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Kubernetes at Home: Hardware

May 11, 2020

Diagram of Rack Disclaimer: While writing this article, I realize I could use Affiliate Links to the stuff I bought. So I gave it a try. Lemme know if that bothers you.

I’ve been running Kubernetes on OpenWrt at home for two years now. Although I already believed that Kubernetes makes sense at small scale this was intended as experiment about how small it can be.

What started as a silly experiment turned out to be totally worth it. This has been to be the most reliable and convient to manage home (lab) infrastructure I have been running.

There were issues for sure, but putting my efforts into building a reliable Kubernetes infrastructure that allows to cleanly deploy and remove applications at will was a great improvement over all a typial, manual and distribution specific homelab setup that required me to “start over” quite frequently.

Beside that, it’s also the ideal test bed to experiment with novel configuration and automation strategies as well as explore Kubernetes edge cases. If something works under the constraints of a homelab setup, it will work for your cloud native apps on the usual platforms as well.

Of course we're not talking about scaling edge cases with 1k node cluster sizes

While running everything on my OpenWrt router served me well so far, I need more disk space and want to run more applications. So I decided to double down on my Kubernetes-At-Home setup and start a blog series about it.

This is the first part talking about the hardware and storage setup.

Hardware

Photo of Rack

While I’d love to have a full rack with real network gear and servers as much as the next nerd, I’d find that extremly wasteful. Therefor my first goal is that this setup should use as little power as possible.

Secondly, I still live for rent in Berlin so a small physical footprint was another consideration.

Therefor I went with this small(ish) 19" Wall Mount Network Cabinate. The maximum installation depth is just 32cm though, so a extra short server case is needed. Unfortunately it doesn't seem to be available on US Amazon but there are plenty of other options like this

I found this server case which is just 25cm deep. That case fits mini ITX boards only which is fine for a low power board. Unfortunately I can't find anything similar on US Amazon. This was also the hardest to find component. So if you have the space, just go with a bigger rack and case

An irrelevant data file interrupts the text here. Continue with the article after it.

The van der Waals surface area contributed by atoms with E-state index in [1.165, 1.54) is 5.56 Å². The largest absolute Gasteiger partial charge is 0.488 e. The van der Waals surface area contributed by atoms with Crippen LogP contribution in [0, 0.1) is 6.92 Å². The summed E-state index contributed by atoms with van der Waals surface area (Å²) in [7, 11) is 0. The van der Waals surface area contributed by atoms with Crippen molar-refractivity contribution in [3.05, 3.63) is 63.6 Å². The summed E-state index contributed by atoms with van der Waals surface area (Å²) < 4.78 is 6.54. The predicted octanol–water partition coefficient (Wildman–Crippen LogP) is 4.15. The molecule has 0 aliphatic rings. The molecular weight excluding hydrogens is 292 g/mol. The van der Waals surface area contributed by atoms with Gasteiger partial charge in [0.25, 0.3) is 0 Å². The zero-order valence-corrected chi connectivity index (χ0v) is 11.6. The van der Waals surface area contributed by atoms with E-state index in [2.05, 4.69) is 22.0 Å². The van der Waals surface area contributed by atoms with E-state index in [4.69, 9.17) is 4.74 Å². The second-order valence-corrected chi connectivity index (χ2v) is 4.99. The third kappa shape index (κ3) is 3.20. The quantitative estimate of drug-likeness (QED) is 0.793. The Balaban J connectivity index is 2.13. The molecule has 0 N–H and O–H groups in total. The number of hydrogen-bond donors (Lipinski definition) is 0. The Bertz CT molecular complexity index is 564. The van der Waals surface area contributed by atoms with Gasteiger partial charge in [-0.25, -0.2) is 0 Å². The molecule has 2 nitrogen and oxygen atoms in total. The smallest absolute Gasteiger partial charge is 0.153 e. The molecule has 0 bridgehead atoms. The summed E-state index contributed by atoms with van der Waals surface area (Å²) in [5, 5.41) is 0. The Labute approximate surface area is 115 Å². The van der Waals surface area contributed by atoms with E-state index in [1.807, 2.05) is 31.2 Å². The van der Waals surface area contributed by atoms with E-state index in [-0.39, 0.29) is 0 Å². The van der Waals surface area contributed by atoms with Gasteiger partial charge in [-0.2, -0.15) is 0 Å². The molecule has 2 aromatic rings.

I've decided to use the Super Micro A2SDi-2C-HLN4F-B has Intel Atom C3338 onboard which should be sufficent and has a TDP of just 9W. It supports 8 SATA3 ports which allows me to connect plenty of disks. and can power it directly from 12V, so bought a 80W 12V MeanWell PSU (DE)


(DE)

To house the disks I bought a ICY BOX 8x 2.5" Backplane which fits the 2u 5.25" drive bay, currently with 4x5TB disks and enough room for upgrades

Also bought patch panel, PDU and a tray to mount the non-rackable equipment.

Finally all my equipment is nice and tidy contained in the cabinate with just two uplink connect, the link to the other rooms and a power input draining typically around 60W.

Kubernetes Storage

The Kubernetes setup itself hasn’t changed much since my first blog article about Kubernetes on OpenWrt. To make use of the new storage I’ve decided to run ZFS and use OpenEBS’ Local PV provisionier. As the name implies, this is not a networking filesystem. Your pods effectivly get pinned to whereever the PV gets created. That means in my case, all pods requesting storage end up on this server. Still much better than using static hostPath mounts as I did before and more appropriate than a brittle network filesystem. But I might explore that eventually.

Next: Software

In the next part of this series I’ll talk about what I spent most time on in this iteration: Using jsonnet and k8s-alpha to generate all configuration in a way that is hopefully reusable on any Kubernetes home (lab) setup. Stay tuned!


Johannes Ziemke

By Johannes Ziemke.
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